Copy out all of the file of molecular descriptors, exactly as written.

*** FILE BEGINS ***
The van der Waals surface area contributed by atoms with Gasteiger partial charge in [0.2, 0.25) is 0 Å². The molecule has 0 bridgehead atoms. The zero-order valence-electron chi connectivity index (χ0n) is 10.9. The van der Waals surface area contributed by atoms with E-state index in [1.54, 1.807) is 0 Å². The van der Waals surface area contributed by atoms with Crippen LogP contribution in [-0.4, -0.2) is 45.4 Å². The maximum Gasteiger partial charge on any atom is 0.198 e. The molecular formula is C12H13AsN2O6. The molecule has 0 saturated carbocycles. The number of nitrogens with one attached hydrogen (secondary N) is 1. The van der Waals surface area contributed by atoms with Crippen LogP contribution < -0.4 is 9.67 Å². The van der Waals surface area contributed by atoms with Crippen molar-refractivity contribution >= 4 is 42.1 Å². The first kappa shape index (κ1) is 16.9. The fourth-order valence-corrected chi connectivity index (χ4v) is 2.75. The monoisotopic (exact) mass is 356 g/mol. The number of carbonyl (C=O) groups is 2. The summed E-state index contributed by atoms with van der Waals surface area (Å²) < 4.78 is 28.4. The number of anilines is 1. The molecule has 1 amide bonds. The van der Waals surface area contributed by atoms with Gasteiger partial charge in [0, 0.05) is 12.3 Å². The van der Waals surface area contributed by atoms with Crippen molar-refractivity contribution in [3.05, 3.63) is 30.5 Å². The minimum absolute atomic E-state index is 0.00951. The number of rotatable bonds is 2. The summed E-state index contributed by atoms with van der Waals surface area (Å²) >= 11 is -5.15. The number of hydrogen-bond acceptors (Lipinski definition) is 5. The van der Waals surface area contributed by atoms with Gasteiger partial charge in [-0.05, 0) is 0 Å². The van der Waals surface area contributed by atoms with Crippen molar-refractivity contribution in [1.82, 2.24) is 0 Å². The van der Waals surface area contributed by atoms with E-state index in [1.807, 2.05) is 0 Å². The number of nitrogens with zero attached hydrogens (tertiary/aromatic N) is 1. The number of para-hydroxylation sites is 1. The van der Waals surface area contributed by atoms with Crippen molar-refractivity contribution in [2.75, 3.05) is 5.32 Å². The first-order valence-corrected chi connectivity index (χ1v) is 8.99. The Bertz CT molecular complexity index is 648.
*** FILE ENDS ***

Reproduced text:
The van der Waals surface area contributed by atoms with Gasteiger partial charge in [0.2, 0.25) is 0 Å². The molecule has 0 bridgehead atoms. The zero-order valence-electron chi connectivity index (χ0n) is 10.9. The van der Waals surface area contributed by atoms with E-state index in [1.54, 1.807) is 0 Å². The van der Waals surface area contributed by atoms with Crippen LogP contribution in [-0.4, -0.2) is 45.4 Å². The maximum Gasteiger partial charge on any atom is 0.198 e. The molecular formula is C12H13AsN2O6. The molecule has 0 saturated carbocycles. The number of nitrogens with one attached hydrogen (secondary N) is 1. The van der Waals surface area contributed by atoms with Crippen LogP contribution < -0.4 is 9.67 Å². The van der Waals surface area contributed by atoms with Crippen molar-refractivity contribution >= 4 is 42.1 Å². The first kappa shape index (κ1) is 16.9. The fourth-order valence-corrected chi connectivity index (χ4v) is 2.75. The monoisotopic (exact) mass is 356 g/mol. The number of carbonyl (C=O) groups is 2. The summed E-state index contributed by atoms with van der Waals surface area (Å²) < 4.78 is 28.4. The number of anilines is 1. The molecule has 1 amide bonds. The van der Waals surface area contributed by atoms with Gasteiger partial charge in [0, 0.05) is 12.3 Å². The van der Waals surface area contributed by atoms with Crippen molar-refractivity contribution in [3.05, 3.63) is 30.5 Å². The minimum absolute atomic E-state index is 0.00951. The number of rotatable bonds is 2. The summed E-state index contributed by atoms with van der Waals surface area (Å²) >= 11 is -5.15. The number of hydrogen-bond acceptors (Lipinski definition) is 5. The van der Waals surface area contributed by atoms with Gasteiger partial charge in [-0.05, 0) is 0 Å². The van der Waals surface area contributed by atoms with Crippen molar-refractivity contribution in [1.82, 2.24) is 0 Å². The van der Waals surface area contributed by atoms with E-state index in [1.807, 2.05) is 0 Å². The number of nitrogens with zero attached hydrogens (tertiary/aromatic N) is 1. The number of para-hydroxylation sites is 1. The van der Waals surface area contributed by atoms with Crippen molar-refractivity contribution in [2.75, 3.05) is 5.32 Å². The first-order valence-corrected chi connectivity index (χ1v) is 8.99. The Bertz CT molecular complexity index is 648.